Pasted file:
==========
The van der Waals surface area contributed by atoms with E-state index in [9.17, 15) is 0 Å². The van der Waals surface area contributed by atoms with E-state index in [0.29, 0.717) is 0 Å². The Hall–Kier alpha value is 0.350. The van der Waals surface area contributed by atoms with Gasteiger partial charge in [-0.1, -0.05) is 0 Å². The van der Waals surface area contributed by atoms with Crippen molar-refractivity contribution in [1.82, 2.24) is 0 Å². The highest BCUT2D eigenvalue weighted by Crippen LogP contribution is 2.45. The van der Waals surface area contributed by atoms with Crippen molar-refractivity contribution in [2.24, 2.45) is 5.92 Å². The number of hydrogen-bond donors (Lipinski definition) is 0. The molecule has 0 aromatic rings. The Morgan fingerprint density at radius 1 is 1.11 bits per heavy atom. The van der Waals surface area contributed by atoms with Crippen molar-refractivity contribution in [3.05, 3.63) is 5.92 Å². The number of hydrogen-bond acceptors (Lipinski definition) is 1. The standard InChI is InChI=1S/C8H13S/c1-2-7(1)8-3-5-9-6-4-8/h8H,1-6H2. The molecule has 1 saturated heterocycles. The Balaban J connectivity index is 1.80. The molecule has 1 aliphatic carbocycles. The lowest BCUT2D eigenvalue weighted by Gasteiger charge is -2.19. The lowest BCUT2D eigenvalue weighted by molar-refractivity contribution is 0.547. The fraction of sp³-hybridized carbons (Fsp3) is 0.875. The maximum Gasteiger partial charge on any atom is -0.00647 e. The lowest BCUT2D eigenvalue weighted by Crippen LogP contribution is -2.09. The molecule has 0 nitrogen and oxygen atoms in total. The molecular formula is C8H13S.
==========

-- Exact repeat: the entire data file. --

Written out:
The van der Waals surface area contributed by atoms with E-state index in [9.17, 15) is 0 Å². The van der Waals surface area contributed by atoms with E-state index in [0.29, 0.717) is 0 Å². The Hall–Kier alpha value is 0.350. The van der Waals surface area contributed by atoms with Gasteiger partial charge in [-0.1, -0.05) is 0 Å². The van der Waals surface area contributed by atoms with Crippen molar-refractivity contribution in [1.82, 2.24) is 0 Å². The highest BCUT2D eigenvalue weighted by Crippen LogP contribution is 2.45. The van der Waals surface area contributed by atoms with Crippen molar-refractivity contribution in [2.24, 2.45) is 5.92 Å². The number of hydrogen-bond donors (Lipinski definition) is 0. The molecule has 0 aromatic rings. The Morgan fingerprint density at radius 1 is 1.11 bits per heavy atom. The van der Waals surface area contributed by atoms with Crippen molar-refractivity contribution in [3.05, 3.63) is 5.92 Å². The number of hydrogen-bond acceptors (Lipinski definition) is 1. The standard InChI is InChI=1S/C8H13S/c1-2-7(1)8-3-5-9-6-4-8/h8H,1-6H2. The molecule has 1 saturated heterocycles. The Balaban J connectivity index is 1.80. The molecule has 1 aliphatic carbocycles. The lowest BCUT2D eigenvalue weighted by Gasteiger charge is -2.19. The lowest BCUT2D eigenvalue weighted by molar-refractivity contribution is 0.547. The fraction of sp³-hybridized carbons (Fsp3) is 0.875. The maximum Gasteiger partial charge on any atom is -0.00647 e. The lowest BCUT2D eigenvalue weighted by Crippen LogP contribution is -2.09. The molecule has 0 nitrogen and oxygen atoms in total. The molecular formula is C8H13S.